'It's just a cool part of our job': award winning rescue pilot
Helicopter pilot Richard Kyd is used to taking tourists on epic flights above the Southern Alps, but this week he’s part of a crew that’s been acknowledged for the hard work they do to bring people back from those same mountains when things go wrong.
Mr Kyd flies helicopters out of The Helicopter Line’s Mount Cook base.
Alongside playing aerial host to sightseeing visitors, The Helicopter Line’s chopper pilots are on call to join search and rescue missions into the mountains to rescue climbers or trampers in trouble.
He shrugs off any suggestion that he and his flying mates are heroes.
“I just really enjoy the challenge. All the guys up there that do that, we all love flying in the mountains. It’s just a cool part of our job – when you do a service like that, you’re just doing what you do for the good of the community.”
Every summer climbing season, they can have “half-a-dozen to a dozen” alpine rescues, although it’s been quieter in Covid years, he says.
Some can involve some gnarly flying, in tough conditions.
“People tend to get into trouble in bad weather, so we definitely have some weather complications.”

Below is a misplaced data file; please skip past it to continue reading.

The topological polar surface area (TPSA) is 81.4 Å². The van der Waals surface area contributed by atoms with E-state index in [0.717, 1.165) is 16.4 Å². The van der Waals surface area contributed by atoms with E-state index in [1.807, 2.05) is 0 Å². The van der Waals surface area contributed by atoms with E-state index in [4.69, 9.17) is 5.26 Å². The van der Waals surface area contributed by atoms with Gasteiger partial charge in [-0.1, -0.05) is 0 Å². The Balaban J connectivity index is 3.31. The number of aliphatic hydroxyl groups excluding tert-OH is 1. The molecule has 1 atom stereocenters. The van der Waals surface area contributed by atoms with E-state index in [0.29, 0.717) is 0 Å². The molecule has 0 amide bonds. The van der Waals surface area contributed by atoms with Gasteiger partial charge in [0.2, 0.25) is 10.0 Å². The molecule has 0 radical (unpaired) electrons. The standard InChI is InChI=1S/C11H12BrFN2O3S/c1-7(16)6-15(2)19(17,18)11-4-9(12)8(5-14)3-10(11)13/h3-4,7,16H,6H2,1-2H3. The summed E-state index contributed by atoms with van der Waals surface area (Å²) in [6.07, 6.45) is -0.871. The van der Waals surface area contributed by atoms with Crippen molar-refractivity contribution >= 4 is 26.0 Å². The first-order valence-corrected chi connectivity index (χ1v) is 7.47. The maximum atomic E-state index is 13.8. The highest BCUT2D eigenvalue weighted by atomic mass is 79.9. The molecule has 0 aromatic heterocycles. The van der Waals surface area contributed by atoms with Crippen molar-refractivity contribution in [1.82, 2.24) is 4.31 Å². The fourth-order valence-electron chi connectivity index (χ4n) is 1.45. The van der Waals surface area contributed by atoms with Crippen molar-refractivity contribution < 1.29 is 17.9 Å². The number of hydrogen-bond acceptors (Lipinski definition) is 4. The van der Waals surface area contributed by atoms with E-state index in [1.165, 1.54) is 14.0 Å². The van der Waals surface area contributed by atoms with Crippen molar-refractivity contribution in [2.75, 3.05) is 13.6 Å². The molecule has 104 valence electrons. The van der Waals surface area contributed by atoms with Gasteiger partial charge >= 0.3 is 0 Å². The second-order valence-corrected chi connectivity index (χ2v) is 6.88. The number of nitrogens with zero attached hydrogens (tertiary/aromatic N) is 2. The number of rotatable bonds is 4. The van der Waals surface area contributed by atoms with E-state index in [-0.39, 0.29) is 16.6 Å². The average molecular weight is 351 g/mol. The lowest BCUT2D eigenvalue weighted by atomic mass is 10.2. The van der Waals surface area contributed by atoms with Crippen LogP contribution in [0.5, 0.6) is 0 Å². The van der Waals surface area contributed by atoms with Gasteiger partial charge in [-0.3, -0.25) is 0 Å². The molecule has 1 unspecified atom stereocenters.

But every operation is different – sometimes it may require technical flying to get to a particular spot, while other times it’s the drop-off crew who’ll be trying to navigate themselves into tight crevasses or other hard-to-reach spots to extract someone, he says.
This week, Mr Kyd and the team have received the Gold Award for Operational Activity at the New Zealand Search and Rescue Awards.
The awards are presented annually in recognition of outstanding achievements within New Zealand’s search and rescue region, which covers 30 million square kilometres.
New Zealand Search and Rescue secretariat director Duncan Ferner says the individuals whose skills, dedication and experience has been acknowledged in this year’s awards are typical of the search and rescue professionals that serve throughout the country.
“Every one of them has sacrificed time with their whānau, friends and communities to reunite families, and bring loved ones home.”
Mr Kyd has some words of advice for anyone headed off on a wilderness adventure, because as much as he loves his job, he’d rather not need to fly to rescue at all.
“The biggest one is carrying a beacon. We've finally got technology, which is there to look after people.
“There’s a lot of people getting out into the mountains in New Zealand, and that’s fantastic. But do your homework.”
Know what you’re getting yourself in for, push yourself but know your capabilities, and check the weather, he says.
Main image: Richard Kyd (left) receives his award from His Excellency Dr Richard Davies.